“RV” Can Mean A Lot Of Things: Which One Is Right For You?

The term “recreational vehicle” or RV usually calls to mind a motorhome, perhaps a Winnebago brand specifically. It’s a large vehicle in which the living space and the driver’s seat are all part of the same structure, rather than having the “car” part towing the “living” part.

But recreational vehicles come in many other shapes and sizes, too, and are still properly called RVs. Which one you buy depends on your needs.

The motorhome (commonly called a Winnebago even when it’s actually a different brand) is convenient because it offers reasonable living quarters, including a place to sleep, prepare food and use the bathroom. The driver is not disconnected from his passengers; they’re in the “back seat,” as the living quarters are right behind him. Many people, especially retirees, live in motorhomes full-time, touring the country and enjoying their mobile lifestyle. RV parks have sprouted up all over the country, offering traveling recreational vehicle enthusiasts a place to stop and rest, hook up to electrical posts, and even use the Internet.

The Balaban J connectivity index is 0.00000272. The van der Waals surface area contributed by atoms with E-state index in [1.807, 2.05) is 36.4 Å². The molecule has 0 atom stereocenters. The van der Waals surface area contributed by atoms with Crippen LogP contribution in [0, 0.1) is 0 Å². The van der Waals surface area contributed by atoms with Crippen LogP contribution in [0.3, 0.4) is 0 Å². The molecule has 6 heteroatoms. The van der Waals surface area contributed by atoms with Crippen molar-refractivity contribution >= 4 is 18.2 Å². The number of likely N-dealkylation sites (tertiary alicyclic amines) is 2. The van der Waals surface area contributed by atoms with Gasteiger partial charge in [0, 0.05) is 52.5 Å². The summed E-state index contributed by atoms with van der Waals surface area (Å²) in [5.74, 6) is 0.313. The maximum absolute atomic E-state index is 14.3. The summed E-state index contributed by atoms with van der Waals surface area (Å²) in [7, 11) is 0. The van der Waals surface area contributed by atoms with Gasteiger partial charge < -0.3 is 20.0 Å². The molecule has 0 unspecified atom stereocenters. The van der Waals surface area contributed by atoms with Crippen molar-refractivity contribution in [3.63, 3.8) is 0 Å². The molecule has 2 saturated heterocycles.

Other recreational vehicles are better suited to temporary arrangements, not full-time living. The most basic kind of RV is a simple truck camper, where a shell is attached to the bed of a pickup truck. This is usually for day or weekend trips, with supplies in the covered bed of the truck. The shell can serve the same purpose as a tent would (protection and warmth), making it useful for outdoor camping, too.

Also common is the “fifth wheel,” a trailer that attaches to a pickup or medium-duty truck and is hauled that way. A fifth wheel is similar to a motorhome, except that the living quarters are separate from the vehicle. This means the driver cannot communicate directly with people in the trailer unless it’s by walkie-talkie or cell phone. Fifth wheels are generally not as comfortable as motorhomes, either, as hence are most useful for relatively short road trips and sightseeing.

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